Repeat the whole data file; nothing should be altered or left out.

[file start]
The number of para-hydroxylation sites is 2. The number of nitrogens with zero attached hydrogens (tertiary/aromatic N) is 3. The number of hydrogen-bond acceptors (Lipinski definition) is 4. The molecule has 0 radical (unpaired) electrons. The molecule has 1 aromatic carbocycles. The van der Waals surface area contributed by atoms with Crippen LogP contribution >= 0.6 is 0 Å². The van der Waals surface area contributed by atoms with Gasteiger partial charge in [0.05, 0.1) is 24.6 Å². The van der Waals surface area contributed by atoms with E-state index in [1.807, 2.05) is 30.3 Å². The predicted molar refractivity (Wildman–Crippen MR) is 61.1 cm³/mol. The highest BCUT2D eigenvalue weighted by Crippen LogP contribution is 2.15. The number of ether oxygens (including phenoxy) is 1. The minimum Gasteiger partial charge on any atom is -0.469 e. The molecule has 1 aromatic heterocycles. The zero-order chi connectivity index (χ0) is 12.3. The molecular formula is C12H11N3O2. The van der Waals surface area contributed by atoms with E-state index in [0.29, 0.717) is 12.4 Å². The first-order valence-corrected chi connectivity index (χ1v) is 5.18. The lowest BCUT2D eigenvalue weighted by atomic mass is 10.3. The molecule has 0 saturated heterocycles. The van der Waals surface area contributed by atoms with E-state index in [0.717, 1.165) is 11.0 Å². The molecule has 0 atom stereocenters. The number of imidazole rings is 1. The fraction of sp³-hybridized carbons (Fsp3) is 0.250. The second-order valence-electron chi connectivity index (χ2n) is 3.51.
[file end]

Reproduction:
The number of para-hydroxylation sites is 2. The number of nitrogens with zero attached hydrogens (tertiary/aromatic N) is 3. The number of hydrogen-bond acceptors (Lipinski definition) is 4. The molecule has 0 radical (unpaired) electrons. The molecule has 1 aromatic carbocycles. The van der Waals surface area contributed by atoms with Crippen LogP contribution >= 0.6 is 0 Å². The van der Waals surface area contributed by atoms with Gasteiger partial charge in [0.05, 0.1) is 24.6 Å². The van der Waals surface area contributed by atoms with E-state index in [1.807, 2.05) is 30.3 Å². The predicted molar refractivity (Wildman–Crippen MR) is 61.1 cm³/mol. The highest BCUT2D eigenvalue weighted by Crippen LogP contribution is 2.15. The number of ether oxygens (including phenoxy) is 1. The minimum Gasteiger partial charge on any atom is -0.469 e. The molecule has 1 aromatic heterocycles. The zero-order chi connectivity index (χ0) is 12.3. The molecular formula is C12H11N3O2. The van der Waals surface area contributed by atoms with E-state index in [0.29, 0.717) is 12.4 Å². The first-order valence-corrected chi connectivity index (χ1v) is 5.18. The lowest BCUT2D eigenvalue weighted by atomic mass is 10.3. The molecule has 0 saturated heterocycles. The van der Waals surface area contributed by atoms with E-state index in [0.717, 1.165) is 11.0 Å². The molecule has 0 atom stereocenters. The number of imidazole rings is 1. The fraction of sp³-hybridized carbons (Fsp3) is 0.250. The second-order valence-electron chi connectivity index (χ2n) is 3.51.